I’m often asked how much it costs to develop the branding for a new business venture. In response I ask: How much does it cost to build a house? What I mean is that the question is impossible to accurately answer without clarification.
Certainly, with a few questions I’m usually able to provide a broad price range based on comparable past experiences. But the analogy holds up: Are we talking about a starter home? An architectural masterpiece? Are we renovating an existing structure? On the branding side: What will your brand sell and to whom? What’s the financial model? Does it already exist but requires some updating?
Luxury branding is about more than an attractive façade. In my brand-as-a-house scenario, luxury brands are like custom, architect-designed homes crafted against carefully considered guidelines and parameters.
Goals and objective
Understanding the goals and objectives of the business and the brand is like getting to know the lifestyle and future plans of the family who will ultimately reside in the house. Step one for both branding agencies and architects almost always involves determining the purpose and functional requirements. Designing and developing for the likes, dislikes and needs of clients is a key concern. In brand development, it’s best to be forward-thinking both financially and in terms of growing into the brand persona, even if you’re not quite there today.
Don’t create a money pit. Careful and deliberate planning upfront leads to good budgeting, design decisions and build-out down the road. Improper spending or taking too much time on brand development means your brand and business might fail before it even launches. Having seen too many businesses plan poorly for branding and design implementation, I recommend a contingency fund be set aside. This may need to be tapped into for a “while you’re at it” (adding additional images to a pre-planned photo shoot) or could be used for an unexpected opportunity (deciding to sponsor an event). In any case, it’s good to have a cushion.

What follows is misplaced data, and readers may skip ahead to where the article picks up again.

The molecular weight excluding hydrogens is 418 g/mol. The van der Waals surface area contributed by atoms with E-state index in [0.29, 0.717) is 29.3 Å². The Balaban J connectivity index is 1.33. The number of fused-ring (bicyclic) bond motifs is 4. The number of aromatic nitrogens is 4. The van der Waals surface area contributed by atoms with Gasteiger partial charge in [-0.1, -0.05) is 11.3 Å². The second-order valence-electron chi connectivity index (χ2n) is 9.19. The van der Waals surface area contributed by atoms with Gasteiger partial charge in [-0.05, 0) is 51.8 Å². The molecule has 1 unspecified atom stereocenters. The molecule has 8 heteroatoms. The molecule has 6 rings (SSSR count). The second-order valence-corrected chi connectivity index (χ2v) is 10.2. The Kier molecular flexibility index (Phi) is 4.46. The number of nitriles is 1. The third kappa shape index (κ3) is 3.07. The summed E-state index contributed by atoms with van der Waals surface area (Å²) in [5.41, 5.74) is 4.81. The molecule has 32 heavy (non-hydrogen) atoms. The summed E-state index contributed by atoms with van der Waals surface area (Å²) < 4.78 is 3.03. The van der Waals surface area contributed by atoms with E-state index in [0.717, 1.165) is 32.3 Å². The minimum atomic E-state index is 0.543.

Maintenance and looking ahead
Preparing for maintenance and upkeep is key to long-lasting homeowner happiness and enduring brand success. Budgeting and carefully considering your new location and lifestyle is like developing programming for your brand. After the house is built, you have to acclimate to everything that goes into living in a new place (commute, neighbors, etc.). Just as these lifestyle changes need to get worked out, your brand needs to engage consumers in a way that is 100% on-brand and appropriate to its new positioning, look and feel. “Build it and they will come” no longer applies. In today’s world of 24/7 connection and communication, an ongoing, strategy-driven activation plan is critical.
So does the analogy stand-up for non-luxury brands? I suppose so. But it’s especially applicable to luxury brands for one crucial reason. Other types of brands (mass, value, etc.) can configure their offerings around “cheapest” or “fastest.” To play out the house analogy, they can turn a quick buck – a “contractor’s special” – and leave the buyer to do their own upgrades or live with subpar fixtures. Luxury brands cannot (and hopefully would never) think of their brand in this way. They have to be totally focused on quality and experience in order to justify the premium pricing associated with their offering. The “house” built by the luxury brand is more than a façade; it has to be a considered series of interesting and engaging rooms that deliver a sense of deserved comfort, well-being, care and overall excellence.